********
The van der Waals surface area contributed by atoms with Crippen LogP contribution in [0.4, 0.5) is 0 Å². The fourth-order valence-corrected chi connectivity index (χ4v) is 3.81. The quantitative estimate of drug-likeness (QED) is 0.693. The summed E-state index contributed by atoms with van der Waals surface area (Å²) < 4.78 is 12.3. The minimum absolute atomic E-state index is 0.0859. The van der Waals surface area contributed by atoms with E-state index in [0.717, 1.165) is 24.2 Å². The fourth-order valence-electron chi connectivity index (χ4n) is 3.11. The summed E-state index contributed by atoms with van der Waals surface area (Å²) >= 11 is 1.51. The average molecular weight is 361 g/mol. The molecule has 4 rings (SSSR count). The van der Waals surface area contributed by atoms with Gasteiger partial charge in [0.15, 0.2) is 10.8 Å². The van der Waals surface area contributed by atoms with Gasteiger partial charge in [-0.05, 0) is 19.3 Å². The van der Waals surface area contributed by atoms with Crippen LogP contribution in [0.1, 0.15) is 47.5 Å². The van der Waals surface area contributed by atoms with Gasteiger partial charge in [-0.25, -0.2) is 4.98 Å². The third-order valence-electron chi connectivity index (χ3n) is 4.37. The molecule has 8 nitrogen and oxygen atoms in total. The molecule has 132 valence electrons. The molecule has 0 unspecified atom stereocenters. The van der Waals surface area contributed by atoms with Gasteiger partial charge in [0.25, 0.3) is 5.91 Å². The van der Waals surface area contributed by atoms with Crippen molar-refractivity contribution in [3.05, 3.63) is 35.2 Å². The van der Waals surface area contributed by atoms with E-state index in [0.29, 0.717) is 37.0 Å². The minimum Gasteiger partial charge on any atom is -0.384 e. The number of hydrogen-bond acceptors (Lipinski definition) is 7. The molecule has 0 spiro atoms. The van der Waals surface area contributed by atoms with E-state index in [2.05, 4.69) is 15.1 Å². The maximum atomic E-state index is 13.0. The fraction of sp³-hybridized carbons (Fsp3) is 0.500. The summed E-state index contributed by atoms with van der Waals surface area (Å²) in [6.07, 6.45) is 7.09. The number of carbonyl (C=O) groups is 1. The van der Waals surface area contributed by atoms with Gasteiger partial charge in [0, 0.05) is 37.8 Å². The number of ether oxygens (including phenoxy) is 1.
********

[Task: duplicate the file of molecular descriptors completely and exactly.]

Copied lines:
The van der Waals surface area contributed by atoms with Crippen LogP contribution in [0.4, 0.5) is 0 Å². The fourth-order valence-corrected chi connectivity index (χ4v) is 3.81. The quantitative estimate of drug-likeness (QED) is 0.693. The summed E-state index contributed by atoms with van der Waals surface area (Å²) < 4.78 is 12.3. The minimum absolute atomic E-state index is 0.0859. The van der Waals surface area contributed by atoms with E-state index in [0.717, 1.165) is 24.2 Å². The fourth-order valence-electron chi connectivity index (χ4n) is 3.11. The summed E-state index contributed by atoms with van der Waals surface area (Å²) >= 11 is 1.51. The average molecular weight is 361 g/mol. The molecule has 4 rings (SSSR count). The van der Waals surface area contributed by atoms with Gasteiger partial charge in [0.15, 0.2) is 10.8 Å². The van der Waals surface area contributed by atoms with Gasteiger partial charge in [-0.05, 0) is 19.3 Å². The van der Waals surface area contributed by atoms with Crippen LogP contribution in [0.1, 0.15) is 47.5 Å². The van der Waals surface area contributed by atoms with Gasteiger partial charge in [-0.25, -0.2) is 4.98 Å². The third-order valence-electron chi connectivity index (χ3n) is 4.37. The molecule has 8 nitrogen and oxygen atoms in total. The molecule has 132 valence electrons. The molecule has 0 unspecified atom stereocenters. The van der Waals surface area contributed by atoms with Gasteiger partial charge in [0.25, 0.3) is 5.91 Å². The van der Waals surface area contributed by atoms with Crippen molar-refractivity contribution in [3.05, 3.63) is 35.2 Å². The van der Waals surface area contributed by atoms with E-state index in [0.29, 0.717) is 37.0 Å². The minimum Gasteiger partial charge on any atom is -0.384 e. The number of hydrogen-bond acceptors (Lipinski definition) is 7. The molecule has 0 spiro atoms. The van der Waals surface area contributed by atoms with E-state index in [2.05, 4.69) is 15.1 Å². The maximum atomic E-state index is 13.0. The fraction of sp³-hybridized carbons (Fsp3) is 0.500. The summed E-state index contributed by atoms with van der Waals surface area (Å²) in [6.07, 6.45) is 7.09. The number of carbonyl (C=O) groups is 1. The van der Waals surface area contributed by atoms with Gasteiger partial charge in [0, 0.05) is 37.8 Å². The number of ether oxygens (including phenoxy) is 1.